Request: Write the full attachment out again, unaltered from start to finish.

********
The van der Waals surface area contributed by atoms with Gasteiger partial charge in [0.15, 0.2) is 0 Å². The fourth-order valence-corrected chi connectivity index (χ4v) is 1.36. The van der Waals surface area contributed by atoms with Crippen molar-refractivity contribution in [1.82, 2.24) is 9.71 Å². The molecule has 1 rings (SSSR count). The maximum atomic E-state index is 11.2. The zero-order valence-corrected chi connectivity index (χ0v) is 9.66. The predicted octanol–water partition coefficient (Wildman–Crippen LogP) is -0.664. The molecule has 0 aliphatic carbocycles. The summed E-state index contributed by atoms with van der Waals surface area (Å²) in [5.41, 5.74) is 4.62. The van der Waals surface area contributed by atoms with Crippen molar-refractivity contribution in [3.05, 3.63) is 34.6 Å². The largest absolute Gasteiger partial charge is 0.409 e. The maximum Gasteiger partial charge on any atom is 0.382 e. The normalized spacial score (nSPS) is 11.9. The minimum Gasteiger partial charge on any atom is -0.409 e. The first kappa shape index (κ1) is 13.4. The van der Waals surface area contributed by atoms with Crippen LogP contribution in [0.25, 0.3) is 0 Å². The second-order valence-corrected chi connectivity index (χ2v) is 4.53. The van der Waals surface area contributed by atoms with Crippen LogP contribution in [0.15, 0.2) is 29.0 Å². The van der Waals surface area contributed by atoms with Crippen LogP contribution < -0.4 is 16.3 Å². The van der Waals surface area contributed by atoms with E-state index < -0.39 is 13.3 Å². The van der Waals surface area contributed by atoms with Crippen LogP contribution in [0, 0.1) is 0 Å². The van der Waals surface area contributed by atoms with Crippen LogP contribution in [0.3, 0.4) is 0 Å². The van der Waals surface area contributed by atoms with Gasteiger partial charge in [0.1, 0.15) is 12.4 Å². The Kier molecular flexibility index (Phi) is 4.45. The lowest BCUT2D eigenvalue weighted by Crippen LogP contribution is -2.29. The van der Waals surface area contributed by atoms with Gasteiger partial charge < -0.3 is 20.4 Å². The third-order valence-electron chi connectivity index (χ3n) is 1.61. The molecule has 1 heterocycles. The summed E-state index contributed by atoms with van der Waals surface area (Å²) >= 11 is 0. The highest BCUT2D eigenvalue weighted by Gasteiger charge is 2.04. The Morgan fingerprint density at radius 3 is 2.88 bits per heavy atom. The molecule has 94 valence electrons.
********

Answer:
The van der Waals surface area contributed by atoms with Gasteiger partial charge in [0.15, 0.2) is 0 Å². The fourth-order valence-corrected chi connectivity index (χ4v) is 1.36. The van der Waals surface area contributed by atoms with Crippen molar-refractivity contribution in [1.82, 2.24) is 9.71 Å². The molecule has 1 rings (SSSR count). The maximum atomic E-state index is 11.2. The zero-order valence-corrected chi connectivity index (χ0v) is 9.66. The predicted octanol–water partition coefficient (Wildman–Crippen LogP) is -0.664. The molecule has 0 aliphatic carbocycles. The summed E-state index contributed by atoms with van der Waals surface area (Å²) in [5.41, 5.74) is 4.62. The van der Waals surface area contributed by atoms with Crippen molar-refractivity contribution in [3.05, 3.63) is 34.6 Å². The largest absolute Gasteiger partial charge is 0.409 e. The maximum Gasteiger partial charge on any atom is 0.382 e. The normalized spacial score (nSPS) is 11.9. The minimum Gasteiger partial charge on any atom is -0.409 e. The first kappa shape index (κ1) is 13.4. The van der Waals surface area contributed by atoms with Crippen LogP contribution in [0.25, 0.3) is 0 Å². The second-order valence-corrected chi connectivity index (χ2v) is 4.53. The van der Waals surface area contributed by atoms with Crippen LogP contribution in [0.15, 0.2) is 29.0 Å². The van der Waals surface area contributed by atoms with Crippen LogP contribution < -0.4 is 16.3 Å². The van der Waals surface area contributed by atoms with E-state index < -0.39 is 13.3 Å². The van der Waals surface area contributed by atoms with Crippen LogP contribution in [0, 0.1) is 0 Å². The van der Waals surface area contributed by atoms with Crippen LogP contribution in [0.3, 0.4) is 0 Å². The van der Waals surface area contributed by atoms with Gasteiger partial charge in [0.1, 0.15) is 12.4 Å². The Kier molecular flexibility index (Phi) is 4.45. The lowest BCUT2D eigenvalue weighted by Crippen LogP contribution is -2.29. The van der Waals surface area contributed by atoms with Gasteiger partial charge < -0.3 is 20.4 Å². The third-order valence-electron chi connectivity index (χ3n) is 1.61. The molecule has 1 heterocycles. The summed E-state index contributed by atoms with van der Waals surface area (Å²) >= 11 is 0. The highest BCUT2D eigenvalue weighted by Gasteiger charge is 2.04. The Morgan fingerprint density at radius 3 is 2.88 bits per heavy atom. The molecule has 94 valence electrons.